Showing posts with label K. Show all posts
Showing posts with label K. Show all posts

Friday, June 25, 2010

things my Two-Year-Old Taught Me: Part XIII

An ongoing lesson I am learning from bug is: a completely new language.  I call it Bugese, and it’s an off-shoot of common American English.  I’d like to share a few of the finer points of this language for you - some of them have been hard lessons to learn, indeed.
First up, vocabulary: (this is not a comprehensive list)

owtah - airplane
pea cock - pea cock
pea cock - big truck
sucky - pacifier
lil-lull - little
beef cake - shepherd’s pie
peas - please
gank goo - thank you
gee gee - blankie (but not just any blankie.  his special dinosaur blankie from Oma.)
mess owf - myself (usually exclaimed - with about three or four exclamation points)
parachute - firework (don’t ask...)
peese car - police car
zeba - zebra
bowzer - bulldozer
blender store - thunder storm (nope, I’m not kidding)
akinaseeno - "what is that?" (NO idea where this came from.  It took us months to figure this one out...)
Second, grammar:
There are many subtleties to Bugese grammar.  I will briefly summarize the most important rules.  

1. The rules are extremely fluid as long as you are the one making them up.  If you are not, they aren’t fluid AT ALL and you better say things EXACTLY right.
2. “You” means “me” except when it is referring to you.  “Me” can refer to either “me” or “you”, depending on context.  “Her” is actually “she” and “him” is usually “me.”  (Ex: “Mommy help you?” “I listen to me.” “Her sad.”)
3. Anything and everything can be pluralized.  Many things can be pluralized in one sentence, OR nothing can be pluralized when it should be, OR things that shouldn’t be pluralized can be.  All of this depends on context and situation. (Ex: “Mommy turns the light offs.”)
Third, and this is the most important, I think, and also the hardest to learn, because it is so very subtle.  You know those languages that rely so heavily on syllabic emphasis and such?  It’s a lot like that:
(long, drawn out shrieking scream) - can mean “I am so incredibly mad at you.”
(long, drawn out shrieking scream) - can also mean “I am really tired but don’t want to go to bed.”
(long, drawn out shrieking scream) - also means “Wow, I’m happy to see you!”
(long, drawn out shrieking scream) - similarly means “I’m just so excited right now!”
(long, drawn out shrieking scream) - or “I’m really hungry, when are you going to feed me?”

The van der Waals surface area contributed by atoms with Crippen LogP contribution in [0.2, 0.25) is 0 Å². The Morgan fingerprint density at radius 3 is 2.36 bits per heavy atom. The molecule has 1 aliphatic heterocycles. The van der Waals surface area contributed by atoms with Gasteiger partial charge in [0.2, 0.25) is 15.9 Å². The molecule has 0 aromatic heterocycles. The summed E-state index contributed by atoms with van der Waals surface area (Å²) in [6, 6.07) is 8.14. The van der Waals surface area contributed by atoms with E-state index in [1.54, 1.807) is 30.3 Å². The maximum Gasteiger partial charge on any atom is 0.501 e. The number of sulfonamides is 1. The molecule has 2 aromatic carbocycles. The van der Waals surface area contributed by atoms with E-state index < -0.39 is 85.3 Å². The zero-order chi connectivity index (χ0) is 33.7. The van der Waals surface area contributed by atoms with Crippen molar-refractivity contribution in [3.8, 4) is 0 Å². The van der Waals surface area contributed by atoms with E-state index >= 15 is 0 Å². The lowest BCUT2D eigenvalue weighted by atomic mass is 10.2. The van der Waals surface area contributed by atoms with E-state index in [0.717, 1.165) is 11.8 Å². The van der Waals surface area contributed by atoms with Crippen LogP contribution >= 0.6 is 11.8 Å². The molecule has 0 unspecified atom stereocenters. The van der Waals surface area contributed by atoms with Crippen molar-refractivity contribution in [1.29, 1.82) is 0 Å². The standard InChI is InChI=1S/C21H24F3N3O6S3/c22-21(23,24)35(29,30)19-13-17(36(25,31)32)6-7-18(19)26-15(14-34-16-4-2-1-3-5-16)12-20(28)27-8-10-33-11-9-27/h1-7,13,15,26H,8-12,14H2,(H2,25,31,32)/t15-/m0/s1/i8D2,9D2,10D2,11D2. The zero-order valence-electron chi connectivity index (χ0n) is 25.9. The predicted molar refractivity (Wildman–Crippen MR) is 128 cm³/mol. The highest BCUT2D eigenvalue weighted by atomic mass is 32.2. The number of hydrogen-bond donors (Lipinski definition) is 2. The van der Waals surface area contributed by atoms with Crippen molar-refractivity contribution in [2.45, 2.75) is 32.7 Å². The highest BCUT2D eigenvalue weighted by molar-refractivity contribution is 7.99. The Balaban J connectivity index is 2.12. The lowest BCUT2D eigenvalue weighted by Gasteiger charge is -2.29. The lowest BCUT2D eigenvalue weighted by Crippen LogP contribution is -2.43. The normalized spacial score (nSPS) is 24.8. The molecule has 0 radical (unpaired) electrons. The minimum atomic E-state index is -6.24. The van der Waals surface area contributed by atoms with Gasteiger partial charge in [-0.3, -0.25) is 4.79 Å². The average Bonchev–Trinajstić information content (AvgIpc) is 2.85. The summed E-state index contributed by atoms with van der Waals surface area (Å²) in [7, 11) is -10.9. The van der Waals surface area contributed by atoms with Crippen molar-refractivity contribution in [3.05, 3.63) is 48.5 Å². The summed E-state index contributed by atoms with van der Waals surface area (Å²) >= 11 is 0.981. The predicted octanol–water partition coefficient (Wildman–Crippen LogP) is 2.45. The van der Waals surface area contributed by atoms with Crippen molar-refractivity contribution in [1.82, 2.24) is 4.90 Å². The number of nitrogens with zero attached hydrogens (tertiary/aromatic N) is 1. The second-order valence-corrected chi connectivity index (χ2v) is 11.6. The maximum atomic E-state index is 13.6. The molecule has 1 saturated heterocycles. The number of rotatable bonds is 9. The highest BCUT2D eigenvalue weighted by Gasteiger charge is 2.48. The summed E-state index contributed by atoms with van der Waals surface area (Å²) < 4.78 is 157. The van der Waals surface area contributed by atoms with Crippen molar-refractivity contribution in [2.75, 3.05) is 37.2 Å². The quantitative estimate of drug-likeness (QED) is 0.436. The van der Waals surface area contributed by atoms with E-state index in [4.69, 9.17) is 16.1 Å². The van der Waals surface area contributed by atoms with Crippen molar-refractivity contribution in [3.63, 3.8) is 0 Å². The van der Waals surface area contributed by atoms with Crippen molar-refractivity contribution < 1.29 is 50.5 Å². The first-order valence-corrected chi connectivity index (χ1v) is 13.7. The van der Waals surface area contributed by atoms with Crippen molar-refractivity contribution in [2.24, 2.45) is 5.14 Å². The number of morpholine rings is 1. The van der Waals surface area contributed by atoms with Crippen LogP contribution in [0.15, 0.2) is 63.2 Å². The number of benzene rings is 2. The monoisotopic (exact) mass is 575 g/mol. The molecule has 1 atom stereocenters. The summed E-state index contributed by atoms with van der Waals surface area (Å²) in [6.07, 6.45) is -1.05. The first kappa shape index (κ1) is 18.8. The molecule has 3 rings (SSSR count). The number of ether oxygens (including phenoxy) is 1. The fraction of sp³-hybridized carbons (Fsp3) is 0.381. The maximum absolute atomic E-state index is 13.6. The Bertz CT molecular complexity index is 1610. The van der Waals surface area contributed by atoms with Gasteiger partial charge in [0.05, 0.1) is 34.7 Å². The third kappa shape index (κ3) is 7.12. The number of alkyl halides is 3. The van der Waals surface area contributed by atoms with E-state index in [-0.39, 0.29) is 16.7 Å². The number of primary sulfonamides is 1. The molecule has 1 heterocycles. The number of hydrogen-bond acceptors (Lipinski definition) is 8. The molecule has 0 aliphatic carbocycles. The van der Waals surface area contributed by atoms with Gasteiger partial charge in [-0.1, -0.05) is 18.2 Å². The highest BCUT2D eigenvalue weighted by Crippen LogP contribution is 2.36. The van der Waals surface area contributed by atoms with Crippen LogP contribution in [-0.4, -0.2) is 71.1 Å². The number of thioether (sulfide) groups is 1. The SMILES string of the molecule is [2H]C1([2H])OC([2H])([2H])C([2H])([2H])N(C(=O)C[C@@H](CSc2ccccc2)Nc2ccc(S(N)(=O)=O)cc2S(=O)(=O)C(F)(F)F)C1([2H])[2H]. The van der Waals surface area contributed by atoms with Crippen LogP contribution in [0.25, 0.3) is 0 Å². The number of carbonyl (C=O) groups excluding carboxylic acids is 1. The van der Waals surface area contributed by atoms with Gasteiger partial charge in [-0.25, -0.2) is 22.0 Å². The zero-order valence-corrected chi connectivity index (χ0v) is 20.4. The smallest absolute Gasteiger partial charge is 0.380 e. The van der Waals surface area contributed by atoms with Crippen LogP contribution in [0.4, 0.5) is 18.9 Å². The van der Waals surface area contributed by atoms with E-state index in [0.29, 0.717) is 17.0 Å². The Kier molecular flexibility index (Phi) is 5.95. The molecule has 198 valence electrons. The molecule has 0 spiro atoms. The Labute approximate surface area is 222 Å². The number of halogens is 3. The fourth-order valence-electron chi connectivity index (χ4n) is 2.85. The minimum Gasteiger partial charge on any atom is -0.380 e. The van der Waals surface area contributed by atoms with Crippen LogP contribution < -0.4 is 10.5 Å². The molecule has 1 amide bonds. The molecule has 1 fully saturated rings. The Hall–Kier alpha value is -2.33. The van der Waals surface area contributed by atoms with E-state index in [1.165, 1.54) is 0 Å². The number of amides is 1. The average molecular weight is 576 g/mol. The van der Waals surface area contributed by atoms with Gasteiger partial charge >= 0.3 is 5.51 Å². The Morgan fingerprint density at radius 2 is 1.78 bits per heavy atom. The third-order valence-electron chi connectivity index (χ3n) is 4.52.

(long, drawn out shrieking scream) - or “She took the car I was playing with and I’d like it back, please.”
(long, drawn out shrieking scream) - or it could also mean simply “long, drawn out shrieking scream.” 
It really just depends.  See what I mean about confusing?
I think I’m slowly getting better at this language.  I was completely unsuccessful at learning Spanish (despite the four years of training), so I think I am making remarkable progress here.  This could also be because, every day, bug is getting better and better at common American English.
I’ve also discovered a curious phenomenon.  In spending time with K, I realized that she also has her own language - which I call K-ish.  Now, while K-ish is, at times, similar to Bugese, it is a totally separate language - like Portuguese and Spanish.  No... more like Laotian and Tongan.  Or something... anyway, the point is, no matter how far along I got with Bugese, I was still stalled with K-ish.  I know this is most likely because I spend more time with bug than K, but it was a little frustrating, for her AND me.  But that’s not the curious phenomenon.  The phenomenon is this:  in those moments of pure and unadulterated confusion - nay irritation - when K and I simply could not communicate, after I had asked her “what???” for about the hundredth time, bug would come to the rescue and act as translator.  “She want a banana,” bug would calmly explain.  Or, “she lost her blankie.”  It seems that bug can speak bugese, K-ish and (at times, and more and more frequently) English.  He’s trilingual!  Either that, or bugese and K-ish are actually much more alike than I thought and exist as homogenous dialects of a thoroughly widespread tongue - Toddlegog (not to be confused with Tagolog, the language spoken in the Philippines).
It may be some time before I am fluent in Bugese - and even longer before I master the intricacies of Toddlegog.  I may never be able to grasp all of the subtleties of this intriguing vernacular.  Fortunately, bug is a bright one and is learning my form of English at an almost alarming rate.